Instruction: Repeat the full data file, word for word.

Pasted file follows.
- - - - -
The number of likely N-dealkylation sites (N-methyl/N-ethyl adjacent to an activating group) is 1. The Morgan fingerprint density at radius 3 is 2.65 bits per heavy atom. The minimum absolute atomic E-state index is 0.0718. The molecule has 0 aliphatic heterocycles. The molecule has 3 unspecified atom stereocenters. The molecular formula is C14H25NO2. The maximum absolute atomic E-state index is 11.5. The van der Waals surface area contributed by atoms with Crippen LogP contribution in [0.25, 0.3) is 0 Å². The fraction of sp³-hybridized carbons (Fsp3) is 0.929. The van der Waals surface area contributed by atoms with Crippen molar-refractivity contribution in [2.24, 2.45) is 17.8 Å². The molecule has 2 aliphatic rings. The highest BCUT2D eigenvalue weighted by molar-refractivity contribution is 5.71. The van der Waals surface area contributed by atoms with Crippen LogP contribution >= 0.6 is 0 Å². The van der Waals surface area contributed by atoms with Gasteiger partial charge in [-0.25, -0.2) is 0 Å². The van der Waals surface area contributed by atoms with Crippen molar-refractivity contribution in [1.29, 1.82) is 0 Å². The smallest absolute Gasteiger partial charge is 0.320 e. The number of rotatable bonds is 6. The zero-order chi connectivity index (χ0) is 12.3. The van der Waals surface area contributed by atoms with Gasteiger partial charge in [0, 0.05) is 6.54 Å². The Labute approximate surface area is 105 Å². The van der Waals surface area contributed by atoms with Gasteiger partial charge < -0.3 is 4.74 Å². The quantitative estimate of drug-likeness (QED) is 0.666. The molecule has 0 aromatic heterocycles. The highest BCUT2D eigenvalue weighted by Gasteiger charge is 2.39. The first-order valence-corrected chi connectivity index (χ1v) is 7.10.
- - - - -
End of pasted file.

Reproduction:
The number of likely N-dealkylation sites (N-methyl/N-ethyl adjacent to an activating group) is 1. The Morgan fingerprint density at radius 3 is 2.65 bits per heavy atom. The minimum absolute atomic E-state index is 0.0718. The molecule has 0 aliphatic heterocycles. The molecule has 3 unspecified atom stereocenters. The molecular formula is C14H25NO2. The maximum absolute atomic E-state index is 11.5. The van der Waals surface area contributed by atoms with Crippen LogP contribution in [0.25, 0.3) is 0 Å². The fraction of sp³-hybridized carbons (Fsp3) is 0.929. The van der Waals surface area contributed by atoms with Crippen molar-refractivity contribution in [2.24, 2.45) is 17.8 Å². The molecule has 2 aliphatic rings. The highest BCUT2D eigenvalue weighted by molar-refractivity contribution is 5.71. The van der Waals surface area contributed by atoms with Crippen LogP contribution >= 0.6 is 0 Å². The van der Waals surface area contributed by atoms with Gasteiger partial charge in [-0.25, -0.2) is 0 Å². The van der Waals surface area contributed by atoms with Crippen molar-refractivity contribution in [1.29, 1.82) is 0 Å². The smallest absolute Gasteiger partial charge is 0.320 e. The number of rotatable bonds is 6. The zero-order chi connectivity index (χ0) is 12.3. The van der Waals surface area contributed by atoms with Gasteiger partial charge in [0, 0.05) is 6.54 Å². The Labute approximate surface area is 105 Å². The van der Waals surface area contributed by atoms with Gasteiger partial charge < -0.3 is 4.74 Å². The quantitative estimate of drug-likeness (QED) is 0.666. The molecule has 0 aromatic heterocycles. The highest BCUT2D eigenvalue weighted by Gasteiger charge is 2.39. The first-order valence-corrected chi connectivity index (χ1v) is 7.10.